I’m often asked what the rules are governing promotional activities carried out by influencers, whether a hired-in celebrity or members of staff or partner firms. Until recently the guidance has been quite vague, but some recent publications from the ASA and CMA have clarified things a bit, at least here in the UK.
Back in September, the UK’s advertising regulator, the ASA (Advertising Standards Authority), issued a publication entitled “An Influencer’s Guide to making clear that ads are ads”. Their guidelines spell out that any communications in ‘paid-for ad space’ (like banner ads or PPC search results) count as advertising. So far, so obvious… But the ASA also went on to specify that:
“If you’re posting about your own products/services; e.g., products you sell and events you’re running etc., then this also counts as advertising – even on your own personal channels.”ASA, September 2018
Many marketers have turned a convenient blind eye to communications pushed out by colleagues and other employees on behalf of the firm. Some actively encourage staff to discretely rebroadcast brand messages. But few have properly understood that these are effectively adverts and should be managed with the same scrutiny and transparency as, say, a TV ad.
Furthermore, anyone who works with brands and publishes content on their own channels should recognise that their content becomes an advert if:
(1) they have been paid in some way (money or perks or gifts or freebies)
(2) the brand had some form of editorial control over the content
This ‘advertorial’ content type encapsulates most modern forms of influencer marketing, meaning that their content is now routinely treated as advertising by the regulator.
So, if your content is considered to be an advert, what additional steps must you take before it can be published?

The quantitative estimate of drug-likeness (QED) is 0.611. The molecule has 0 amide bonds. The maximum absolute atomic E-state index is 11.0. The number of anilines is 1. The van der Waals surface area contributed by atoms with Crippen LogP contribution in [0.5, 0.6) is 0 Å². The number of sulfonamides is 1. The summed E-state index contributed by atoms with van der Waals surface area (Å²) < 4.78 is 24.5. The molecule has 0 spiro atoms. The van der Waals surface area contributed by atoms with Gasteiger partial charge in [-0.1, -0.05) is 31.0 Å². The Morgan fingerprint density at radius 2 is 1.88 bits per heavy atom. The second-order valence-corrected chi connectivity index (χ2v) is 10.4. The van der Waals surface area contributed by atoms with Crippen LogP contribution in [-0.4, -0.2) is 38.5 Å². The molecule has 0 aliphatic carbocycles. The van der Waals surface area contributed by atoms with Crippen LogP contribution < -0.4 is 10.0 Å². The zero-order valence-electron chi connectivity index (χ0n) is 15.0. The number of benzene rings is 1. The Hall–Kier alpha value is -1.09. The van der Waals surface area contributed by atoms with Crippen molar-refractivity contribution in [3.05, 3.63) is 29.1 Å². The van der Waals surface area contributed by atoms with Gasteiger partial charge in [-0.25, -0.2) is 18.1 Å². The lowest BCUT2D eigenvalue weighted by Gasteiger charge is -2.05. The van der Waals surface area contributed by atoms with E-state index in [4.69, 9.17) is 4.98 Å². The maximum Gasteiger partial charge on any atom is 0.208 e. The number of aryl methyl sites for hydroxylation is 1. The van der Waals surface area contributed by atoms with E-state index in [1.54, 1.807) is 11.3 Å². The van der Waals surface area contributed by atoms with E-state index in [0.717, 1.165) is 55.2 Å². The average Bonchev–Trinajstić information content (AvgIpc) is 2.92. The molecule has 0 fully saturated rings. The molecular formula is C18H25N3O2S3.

Firstly, and most importantly, the content must be obviously identifiable as an ad wherever it appears. The ASA recommends prominently featuring words like Ad, Advert, Advertising, Advertisement or Advertising Feature alongside the content. Alternatives like #sponsored, #spon or trite statements like “Thanks to [brand] for making this possible” are not considered to make it obviously identifiable that the content is actually an ad.
And, of course, anything that’s an ad must also stand up to close scrutiny by being fair, substantiable and legal (e.g. not for age-restricted products like alcohol or breaching any other guideline in the relevant Code of Advertising Practice).
The CMA (Competition & Markets Authority) issued further guidance last month which includes some helpful advice to help brands and influencers stay on the right side of the law. They provided examples of insufficient transparency including:
- Tagging a gift from a brand in in either the text, picture and/or video of a post without additional disclosure
- Product placement where there is an associated (and undisclosed) payment or other incentive
- Disclosing the a commercial affiliation only on an influencer’s front, home or profile page (it must appear against every ad)
Complying with the CAP is far easier than many marketers and influencers sometimes think. Be sure to read through the guidance word by word and act on it immediately and constantly.
Making it blindingly clear what is and what isn’t an advert means much more than simply complying with some rules. It’s a powerful way of showing the world that you have the customer’s best interests at heart and have chosen to operate with highest ethical standards and transparency.